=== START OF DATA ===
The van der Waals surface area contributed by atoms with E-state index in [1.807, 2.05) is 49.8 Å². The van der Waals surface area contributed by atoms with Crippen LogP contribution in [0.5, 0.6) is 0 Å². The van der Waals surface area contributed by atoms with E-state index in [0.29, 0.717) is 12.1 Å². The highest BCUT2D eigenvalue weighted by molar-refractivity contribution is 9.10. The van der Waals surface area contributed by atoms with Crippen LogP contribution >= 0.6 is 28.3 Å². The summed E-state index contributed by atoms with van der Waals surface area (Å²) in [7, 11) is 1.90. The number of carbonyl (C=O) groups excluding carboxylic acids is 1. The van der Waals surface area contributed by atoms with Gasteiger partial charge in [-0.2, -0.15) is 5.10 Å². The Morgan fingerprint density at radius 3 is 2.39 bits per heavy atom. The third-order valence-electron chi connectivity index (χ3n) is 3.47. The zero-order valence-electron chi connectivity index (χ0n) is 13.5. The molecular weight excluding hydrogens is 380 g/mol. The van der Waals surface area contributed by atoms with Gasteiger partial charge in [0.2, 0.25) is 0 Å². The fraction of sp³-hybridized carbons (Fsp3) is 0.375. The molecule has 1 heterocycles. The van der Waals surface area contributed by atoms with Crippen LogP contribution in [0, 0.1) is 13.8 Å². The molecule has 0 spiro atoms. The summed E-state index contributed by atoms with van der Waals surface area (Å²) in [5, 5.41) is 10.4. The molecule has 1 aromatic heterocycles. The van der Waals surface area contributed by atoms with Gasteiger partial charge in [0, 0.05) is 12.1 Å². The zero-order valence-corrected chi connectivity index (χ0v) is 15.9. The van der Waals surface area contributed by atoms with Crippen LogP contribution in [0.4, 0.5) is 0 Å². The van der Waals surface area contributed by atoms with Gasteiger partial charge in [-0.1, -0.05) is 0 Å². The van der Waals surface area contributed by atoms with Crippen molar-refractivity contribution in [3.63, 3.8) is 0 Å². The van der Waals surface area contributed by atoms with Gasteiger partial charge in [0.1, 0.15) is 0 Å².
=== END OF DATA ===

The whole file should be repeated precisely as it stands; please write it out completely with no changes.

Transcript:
The van der Waals surface area contributed by atoms with E-state index in [1.807, 2.05) is 49.8 Å². The van der Waals surface area contributed by atoms with Crippen LogP contribution in [0.5, 0.6) is 0 Å². The van der Waals surface area contributed by atoms with E-state index in [0.29, 0.717) is 12.1 Å². The highest BCUT2D eigenvalue weighted by molar-refractivity contribution is 9.10. The van der Waals surface area contributed by atoms with Crippen LogP contribution >= 0.6 is 28.3 Å². The summed E-state index contributed by atoms with van der Waals surface area (Å²) in [7, 11) is 1.90. The number of carbonyl (C=O) groups excluding carboxylic acids is 1. The van der Waals surface area contributed by atoms with Gasteiger partial charge in [-0.2, -0.15) is 5.10 Å². The Morgan fingerprint density at radius 3 is 2.39 bits per heavy atom. The third-order valence-electron chi connectivity index (χ3n) is 3.47. The zero-order valence-electron chi connectivity index (χ0n) is 13.5. The molecular weight excluding hydrogens is 380 g/mol. The van der Waals surface area contributed by atoms with Gasteiger partial charge in [0.2, 0.25) is 0 Å². The fraction of sp³-hybridized carbons (Fsp3) is 0.375. The molecule has 1 heterocycles. The van der Waals surface area contributed by atoms with Crippen LogP contribution in [0, 0.1) is 13.8 Å². The molecule has 0 spiro atoms. The summed E-state index contributed by atoms with van der Waals surface area (Å²) in [5, 5.41) is 10.4. The molecule has 1 aromatic heterocycles. The van der Waals surface area contributed by atoms with Gasteiger partial charge in [0, 0.05) is 12.1 Å². The zero-order valence-corrected chi connectivity index (χ0v) is 15.9. The van der Waals surface area contributed by atoms with Crippen LogP contribution in [0.4, 0.5) is 0 Å². The van der Waals surface area contributed by atoms with Gasteiger partial charge in [-0.1, -0.05) is 0 Å². The van der Waals surface area contributed by atoms with Crippen molar-refractivity contribution in [3.63, 3.8) is 0 Å². The van der Waals surface area contributed by atoms with Gasteiger partial charge in [0.1, 0.15) is 0 Å².